2019 Honda Pilot First Drive: Fixing the Issues


It seems like Honda launched the current-generation Pilot yesterday, but given the competitiveness of the midsize SUV segment, it’s not surprising that the three-row SUV is already receiving updates. The 2019 Honda Pilot received a host of changes—from an improved nine-speed transmission to a new infotainment system with CabinTalk and CabinControl, and updated styling—designed to maintain sales.



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In our long-term 2016 Pilot Elite, we had the transmission replaced under warranty at 21,428 miles after we experienced jerkiness and audible chirps. Editor-in-chief Ed Loh, who chaperoned that Pilot and documented his experience in a couple of updates, still wasn’t pleased with how the new ZF-supplied transmission behaved, noting poor acceleration and slow response from the paddle shifters. So it seems like Honda listened to us and to many customers who complained about the transmission’s behavior. For 2019, the Pilot’s nine-speed gearbox got hardware and software changes that address these issues. Honda replaced the clutch and hydraulics to help shift speed and consistency, and modified the valve structure to improve persistent shifts. Honda claims the response from the paddle shifters is faster, and that it’s updated the shift selection strategy to maintain performance and combat shift frequency. Honda made other revisions to the start-stop system, which now starts the engine a little more swiftly. In normal driving conditions, the transmission will start in second gear for a smoother launch, but that changes when driving is more aggressive or when the Pilot is in Sport mode.

We spent a few hours driving the 2019 Honda Pilot Elite on Southern California’s twisty roads and highways and noted the changes in the transmission. The shifts happen smoothly and at the right time, although the gearbox is always hunting for the highest gear to enhance fuel economy. That changes when driving in Sport mode, where the engine revs at higher rpms and the shifting can be done using the paddles, which showed no delay. The start-stop system also acts quicker when restarting the engine in Sport mode, though you’ll still notice noise and vibrations whether the engine is on or off. The system isn’t as smooth as those we’ve seen in the recent Fords and Chevrolets, but it isn’t as agitated as BMW‘s. We’ll need to spend more time with the 2019 Pilot to make sure we don’t experience more issues.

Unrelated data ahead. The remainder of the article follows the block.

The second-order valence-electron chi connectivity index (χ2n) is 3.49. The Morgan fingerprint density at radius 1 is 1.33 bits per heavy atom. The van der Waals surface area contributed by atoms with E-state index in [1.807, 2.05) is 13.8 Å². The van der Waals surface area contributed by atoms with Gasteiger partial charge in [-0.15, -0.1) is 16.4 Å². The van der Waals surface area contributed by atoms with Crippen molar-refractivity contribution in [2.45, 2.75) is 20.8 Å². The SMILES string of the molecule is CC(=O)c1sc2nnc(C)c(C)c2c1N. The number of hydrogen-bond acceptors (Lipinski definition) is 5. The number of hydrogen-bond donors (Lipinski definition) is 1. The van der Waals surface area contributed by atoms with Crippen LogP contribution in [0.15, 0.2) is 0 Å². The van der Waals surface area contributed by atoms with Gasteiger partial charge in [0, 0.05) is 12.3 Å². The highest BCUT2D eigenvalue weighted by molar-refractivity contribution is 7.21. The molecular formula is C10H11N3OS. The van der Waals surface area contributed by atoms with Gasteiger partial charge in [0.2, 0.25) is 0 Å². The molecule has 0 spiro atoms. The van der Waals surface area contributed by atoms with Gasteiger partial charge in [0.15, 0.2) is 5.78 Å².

Regardless of the trim, all Pilots are propelled by the same 3.5-liter V-6 engine that develops 280 hp and 262 lb-ft of torque. LX, EX, and EX-L trims come with a six-speed automatic transmission, and Touring and Elite models get the upgraded nine-speed. In a push to bring more safety to Honda owners, the Japanese brand has implemented Honda Sensing as standard equipment on all Pilots, which means you get forward collision warning with emergency braking, road departure mitigation, lane keep assist, and adaptive cruise control. However, blind–spot monitoring and rear-cross traffic alert are only standard on EX, EX-L, Touring, and Elite models.



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In terms of tech, the 2019 Pilot comes with Apple CarPlay and Android Auto on EX and above trims, and it adds Honda’s new infotainment system, which gets CabinControl (EX and above) and CabinTalk (EX-L and above). CabinControl, a downloadable smartphone app we first saw on the Odyssey, allows passengers to control the Pilot’s audio system, rear entertainment system (if equipped), and rear climate control system. The passenger can also send the Pilot’s navigation system a specific address directly from his or her smartphone, which can be helpful to the driver. With CabinTalk, the driver can talk to backseat passengers through headphones when they’re watching a movie, or through the rear speakers. Wireless charging makes its way into the 2019 Pilot Elite, and a hands-free tailgate is now standard on Touring and Elite.